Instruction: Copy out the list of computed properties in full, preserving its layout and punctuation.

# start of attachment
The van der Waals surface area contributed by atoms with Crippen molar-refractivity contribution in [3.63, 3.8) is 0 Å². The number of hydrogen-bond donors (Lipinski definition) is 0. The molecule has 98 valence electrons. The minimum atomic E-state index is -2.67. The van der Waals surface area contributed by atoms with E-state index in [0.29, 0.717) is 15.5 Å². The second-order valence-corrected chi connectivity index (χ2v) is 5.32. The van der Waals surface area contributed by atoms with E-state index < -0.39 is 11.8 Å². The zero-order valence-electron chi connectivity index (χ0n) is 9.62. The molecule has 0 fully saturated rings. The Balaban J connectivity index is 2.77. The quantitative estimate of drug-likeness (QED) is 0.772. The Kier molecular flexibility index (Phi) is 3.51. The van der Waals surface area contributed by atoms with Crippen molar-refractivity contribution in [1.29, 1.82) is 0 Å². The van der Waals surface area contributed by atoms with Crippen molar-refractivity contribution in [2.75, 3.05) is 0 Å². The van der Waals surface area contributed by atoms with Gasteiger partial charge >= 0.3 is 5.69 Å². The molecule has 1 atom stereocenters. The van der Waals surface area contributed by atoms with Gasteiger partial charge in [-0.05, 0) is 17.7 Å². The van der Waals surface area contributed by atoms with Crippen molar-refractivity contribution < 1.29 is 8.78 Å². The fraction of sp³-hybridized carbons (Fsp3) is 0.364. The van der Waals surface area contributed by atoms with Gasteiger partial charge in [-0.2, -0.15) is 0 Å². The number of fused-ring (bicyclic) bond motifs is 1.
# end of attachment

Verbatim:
The van der Waals surface area contributed by atoms with Crippen molar-refractivity contribution in [3.63, 3.8) is 0 Å². The number of hydrogen-bond donors (Lipinski definition) is 0. The molecule has 98 valence electrons. The minimum atomic E-state index is -2.67. The van der Waals surface area contributed by atoms with E-state index in [0.29, 0.717) is 15.5 Å². The second-order valence-corrected chi connectivity index (χ2v) is 5.32. The van der Waals surface area contributed by atoms with E-state index < -0.39 is 11.8 Å². The zero-order valence-electron chi connectivity index (χ0n) is 9.62. The molecule has 0 fully saturated rings. The Balaban J connectivity index is 2.77. The quantitative estimate of drug-likeness (QED) is 0.772. The Kier molecular flexibility index (Phi) is 3.51. The van der Waals surface area contributed by atoms with Crippen molar-refractivity contribution in [1.29, 1.82) is 0 Å². The van der Waals surface area contributed by atoms with Crippen molar-refractivity contribution in [2.75, 3.05) is 0 Å². The van der Waals surface area contributed by atoms with Gasteiger partial charge >= 0.3 is 5.69 Å². The molecule has 1 atom stereocenters. The van der Waals surface area contributed by atoms with Gasteiger partial charge in [-0.05, 0) is 17.7 Å². The van der Waals surface area contributed by atoms with Crippen molar-refractivity contribution < 1.29 is 8.78 Å². The fraction of sp³-hybridized carbons (Fsp3) is 0.364. The van der Waals surface area contributed by atoms with Gasteiger partial charge in [-0.2, -0.15) is 0 Å². The number of fused-ring (bicyclic) bond motifs is 1.